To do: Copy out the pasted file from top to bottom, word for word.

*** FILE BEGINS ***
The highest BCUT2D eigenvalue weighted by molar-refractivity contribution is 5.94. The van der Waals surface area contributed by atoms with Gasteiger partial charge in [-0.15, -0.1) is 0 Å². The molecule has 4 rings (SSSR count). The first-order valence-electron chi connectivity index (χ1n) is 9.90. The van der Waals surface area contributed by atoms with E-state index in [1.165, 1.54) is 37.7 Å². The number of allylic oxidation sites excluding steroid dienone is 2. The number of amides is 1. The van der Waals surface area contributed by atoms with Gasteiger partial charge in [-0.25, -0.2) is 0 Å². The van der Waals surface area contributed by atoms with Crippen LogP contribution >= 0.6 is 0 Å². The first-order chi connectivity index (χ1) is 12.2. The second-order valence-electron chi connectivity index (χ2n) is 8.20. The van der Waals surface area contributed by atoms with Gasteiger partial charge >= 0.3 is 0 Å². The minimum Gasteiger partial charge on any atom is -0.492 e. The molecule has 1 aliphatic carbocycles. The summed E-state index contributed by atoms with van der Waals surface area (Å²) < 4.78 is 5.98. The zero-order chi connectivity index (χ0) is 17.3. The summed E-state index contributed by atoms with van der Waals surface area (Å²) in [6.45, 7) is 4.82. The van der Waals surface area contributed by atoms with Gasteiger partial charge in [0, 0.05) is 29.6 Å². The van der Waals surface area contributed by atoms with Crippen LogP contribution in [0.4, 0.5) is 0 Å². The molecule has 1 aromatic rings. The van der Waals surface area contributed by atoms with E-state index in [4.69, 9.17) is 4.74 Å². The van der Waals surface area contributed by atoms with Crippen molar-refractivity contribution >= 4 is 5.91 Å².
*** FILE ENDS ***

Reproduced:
The highest BCUT2D eigenvalue weighted by molar-refractivity contribution is 5.94. The van der Waals surface area contributed by atoms with Gasteiger partial charge in [-0.15, -0.1) is 0 Å². The molecule has 4 rings (SSSR count). The first-order valence-electron chi connectivity index (χ1n) is 9.90. The van der Waals surface area contributed by atoms with E-state index in [1.165, 1.54) is 37.7 Å². The number of allylic oxidation sites excluding steroid dienone is 2. The number of amides is 1. The van der Waals surface area contributed by atoms with Gasteiger partial charge in [-0.25, -0.2) is 0 Å². The van der Waals surface area contributed by atoms with Crippen LogP contribution >= 0.6 is 0 Å². The first-order chi connectivity index (χ1) is 12.2. The second-order valence-electron chi connectivity index (χ2n) is 8.20. The van der Waals surface area contributed by atoms with Gasteiger partial charge >= 0.3 is 0 Å². The minimum Gasteiger partial charge on any atom is -0.492 e. The molecule has 1 aliphatic carbocycles. The summed E-state index contributed by atoms with van der Waals surface area (Å²) < 4.78 is 5.98. The zero-order chi connectivity index (χ0) is 17.3. The summed E-state index contributed by atoms with van der Waals surface area (Å²) in [6.45, 7) is 4.82. The van der Waals surface area contributed by atoms with Gasteiger partial charge in [0, 0.05) is 29.6 Å². The van der Waals surface area contributed by atoms with Crippen LogP contribution in [0.4, 0.5) is 0 Å². The molecule has 1 aromatic rings. The van der Waals surface area contributed by atoms with E-state index in [4.69, 9.17) is 4.74 Å². The van der Waals surface area contributed by atoms with Crippen molar-refractivity contribution >= 4 is 5.91 Å².